“I wanted to join the Marines, but they had too many guys getting killed in Okinawa at the time (1945) so they raised their enlistment age to 18, so I went around the corner and joined the Navy,” Boesch said. “Then they dropped the bomb and the war was over.”
Boesch ended up spending the next two years as a bosun’s mate on a destroyer ported in China. Then he volunteered for underwater demolition team (UDT) training and stayed in special operations the rest of his career.
Currently, Cpt. Pete Wikul holds the title of Bullfrog. In addition to a trophy he gets a lot of notoriety for persevering in an environment that ain't all lily ponds and good bugs, he says. Wikul graduated from SEAL training in 1971, before most of today’s SEALs were born. He earned the Bullfrog distinction in 2006, he says.
Until Wikul retires in October, he is the commanding officer and plank owner (founding member) of the Kennedy Irregular Warfare Center, Office of Naval Intelligence in Washington. He started his career as an enlisted recruit and rose through the ranks. Like all Bullfrogs, Wikul is distinct. He can be identified by a non-regulation mustache and the drumsticks he hopes to retire to as an aspiring jazz musician. He grew up in Harlem and Long Island, N.Y., in hard times and the Navy seemed a good way out, he said.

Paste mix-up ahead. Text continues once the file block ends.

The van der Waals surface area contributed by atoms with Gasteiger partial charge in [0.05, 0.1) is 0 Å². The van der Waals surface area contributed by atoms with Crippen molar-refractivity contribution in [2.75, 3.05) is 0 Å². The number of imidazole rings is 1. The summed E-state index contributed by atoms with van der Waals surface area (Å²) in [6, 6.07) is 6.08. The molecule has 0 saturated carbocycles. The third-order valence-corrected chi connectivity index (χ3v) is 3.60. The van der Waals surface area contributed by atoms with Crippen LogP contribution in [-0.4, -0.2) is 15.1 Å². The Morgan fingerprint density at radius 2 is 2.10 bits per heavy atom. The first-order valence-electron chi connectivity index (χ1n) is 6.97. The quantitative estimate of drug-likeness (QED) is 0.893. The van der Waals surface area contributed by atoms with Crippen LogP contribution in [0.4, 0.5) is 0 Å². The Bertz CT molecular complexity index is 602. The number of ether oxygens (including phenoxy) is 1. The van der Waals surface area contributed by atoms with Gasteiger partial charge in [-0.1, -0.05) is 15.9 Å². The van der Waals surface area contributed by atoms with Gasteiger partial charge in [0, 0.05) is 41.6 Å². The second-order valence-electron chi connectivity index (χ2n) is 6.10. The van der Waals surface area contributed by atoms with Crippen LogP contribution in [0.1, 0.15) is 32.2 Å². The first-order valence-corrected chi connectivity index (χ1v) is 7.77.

Next month Wikul will pass the Bullfrog honorific and the trophy to Adm. Eric T. Olson, the commander of USSOCOM, headquartered at MacDill Air Force Base, Florida, and the highest-ranking SEAL to ever earn the honor.
Olson has the distinction of being the only Naval Academy graduate to claim the title Bullfrog. An officer who some claim may one day be chief of naval operations has commanded at every level, from SEAL platoon officer-in-charge to naval special warfare force commander.
Despite their different career paths, every Bullfrog leads an exciting life, Boesch pointed out.